Hier zijn nog enkele foto’s van details van schilderijen uit het Old Masters Museum in Brussel (zie post van gisteren).

Grappige baby:

Dit om te bewijzen dat niet iedereen even goed portretten kon schilderen:

Details van een achtergrond:


Aan de voeten van Lazarus:

Ook wel wat gruwelijkheden:

Mooie portretstudies van Rubens:

Paracelsus (nudge nudge):

Wie we daar hebben: Filips de Schone met een gigantisch schaap om zijn nek en Johanna de Waanzinnige:

Mooi geschilderde lendendoek van Christus

Gabriël in een van de betere Annunciaties, deze is van de Lairesse:



Xpo: Marcel-Lenoir (1872-1931)

This was still in my drafts folder. It’s a post about when we visited the Musée Marcel-Lenoir in Montricoux (F) last July. I don’t think I posted another version of this. In case I did, sorry for that.

The painter with his wife. Picture borrowed from Wikipedia

Montricoux was the little village we stayed in for a week and this was one of the sights. According to our travel guide Marcel-Lenoir was one of the greatest painters of France but had been completely forgotten. He was a symbolist/art nouveau painter and poster designer. This is one of my favourite art periods so obviously this was something we just had to do.

His museum was located in the local castle which is mostly a 1700ish affair but incorporated an old medieval donjon.

The castle. Image borrowed from Wikipedia

When we got there it was a bit chaotic as there were preparations going on for a reggae festival in the park of the castle and the guy selling the tickets was busy supervising that as well. Unfortunately photography was not allowed so I had to steal most pictures from the net.

When you go through the main door you end up in a circular room with four creepy terracotta gods. There’s a little desk where you can buy the tickets. The man selling them to us said they were meant to be used as a bookmarks afterwards. Interesting idea.

Image from a tourist site on the net

As you can see the tickets have been carefully hand-cut by a very drunk person. After acquiring the tickets the man rushed us through some ground floor rooms towards the donjon which is the start of the visit.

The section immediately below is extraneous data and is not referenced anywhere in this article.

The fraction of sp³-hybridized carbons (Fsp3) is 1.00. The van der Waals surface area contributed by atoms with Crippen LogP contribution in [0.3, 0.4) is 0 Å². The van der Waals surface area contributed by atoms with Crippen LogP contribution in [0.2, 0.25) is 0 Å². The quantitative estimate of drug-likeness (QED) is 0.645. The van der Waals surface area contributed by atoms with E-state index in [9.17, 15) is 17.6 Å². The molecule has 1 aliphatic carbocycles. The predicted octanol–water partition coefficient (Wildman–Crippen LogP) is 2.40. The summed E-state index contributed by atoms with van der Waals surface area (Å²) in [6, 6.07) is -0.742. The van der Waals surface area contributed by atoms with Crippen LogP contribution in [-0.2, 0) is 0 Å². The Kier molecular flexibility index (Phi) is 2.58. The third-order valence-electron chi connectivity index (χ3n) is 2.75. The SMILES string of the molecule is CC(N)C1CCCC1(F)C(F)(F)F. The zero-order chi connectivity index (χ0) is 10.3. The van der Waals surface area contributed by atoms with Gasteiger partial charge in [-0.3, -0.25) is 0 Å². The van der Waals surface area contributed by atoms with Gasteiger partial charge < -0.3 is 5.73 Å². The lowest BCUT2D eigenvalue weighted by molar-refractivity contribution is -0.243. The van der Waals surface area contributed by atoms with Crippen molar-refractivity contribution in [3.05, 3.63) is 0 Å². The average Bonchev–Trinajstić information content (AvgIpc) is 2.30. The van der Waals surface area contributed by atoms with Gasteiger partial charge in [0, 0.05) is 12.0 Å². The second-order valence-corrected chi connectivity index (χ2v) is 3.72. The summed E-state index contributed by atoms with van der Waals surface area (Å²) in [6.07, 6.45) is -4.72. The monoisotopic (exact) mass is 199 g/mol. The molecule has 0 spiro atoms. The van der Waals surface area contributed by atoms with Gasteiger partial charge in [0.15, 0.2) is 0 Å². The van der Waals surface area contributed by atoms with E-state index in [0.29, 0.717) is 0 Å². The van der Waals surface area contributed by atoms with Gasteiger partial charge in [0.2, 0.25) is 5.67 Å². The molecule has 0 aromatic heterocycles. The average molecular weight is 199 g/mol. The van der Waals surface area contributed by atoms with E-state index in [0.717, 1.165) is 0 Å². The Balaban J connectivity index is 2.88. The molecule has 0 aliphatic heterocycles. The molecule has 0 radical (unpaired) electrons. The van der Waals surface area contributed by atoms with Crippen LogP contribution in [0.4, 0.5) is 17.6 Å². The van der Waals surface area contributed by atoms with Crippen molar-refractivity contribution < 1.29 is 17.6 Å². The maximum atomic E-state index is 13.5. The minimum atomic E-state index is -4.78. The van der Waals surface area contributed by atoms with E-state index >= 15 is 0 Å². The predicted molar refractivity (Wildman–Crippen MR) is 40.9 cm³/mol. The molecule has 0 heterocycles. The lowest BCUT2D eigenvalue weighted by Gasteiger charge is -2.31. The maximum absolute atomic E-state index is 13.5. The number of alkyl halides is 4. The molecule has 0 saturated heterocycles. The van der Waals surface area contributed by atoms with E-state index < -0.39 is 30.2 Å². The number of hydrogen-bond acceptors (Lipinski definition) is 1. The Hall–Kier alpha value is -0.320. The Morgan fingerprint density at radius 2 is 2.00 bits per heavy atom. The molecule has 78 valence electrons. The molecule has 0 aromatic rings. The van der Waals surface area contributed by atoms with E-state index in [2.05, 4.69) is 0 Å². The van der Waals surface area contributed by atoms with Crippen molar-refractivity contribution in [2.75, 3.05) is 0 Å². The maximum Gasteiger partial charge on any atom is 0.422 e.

The donjon from the outside. Image from the internet

The donjon was a high cold and very dusty room. High up there was an old wooden balcony on the verge of collapsing on top of our heads. The room was filled with medieval style furniture covered in dust and flaky plaster bits: a long cloister table with matching chairs and some wooden velvet covered benches.  Plenty of medievalish trinkets were on display: crockery, pots, candle sticks, embroidered cushions and other useless stuff. that is very good at collecting dust and cobwebs. I felt immediately at home in the castle, it was like travelling back in time to my childhood of rickety furniture, damp, vaulted cellars and the odd ghost.

There was some Marcel-Lenoir (ML hereafter) art on the walls: a framed drawing of angels dancing in a circle and some other stuff. Against the high chimney there was a 1920 style desposition of the cross by ML. Jesus was …. hm very interesting, a rather gender-fluid Gustave Moreauish decadent martyr with long curly hair and no beard. It was painted in bluegreen tones on a large canvas that had been nailed to the damp chimney where it seems to be slowly rotting away.

After this we looked at some rather bad paintings in a dark hallway and then we entered the main more classicist style dining room. The room had stucco mouldings on walls and ceiling. The stucco was white, the flaking walls were painted in some orangey salmon pink wich reminded me of a particularly vile salmon sauce I once got served at a party. I immediately felt nauseous. Luckily my attention was drawn away towards the tattered curtains which were sprinkled with generous amounts of dead flies. There was also a very fresh steaming turd on the floor, with the colour of burnt umber and slightly runny. While I was still Rolling On the Floor with Laughter, the ticket man came rushing in with a dustpan and brush, apologising profusely. It was never clear to us who was responsible for the excrement. Let’s hope it was just a dog.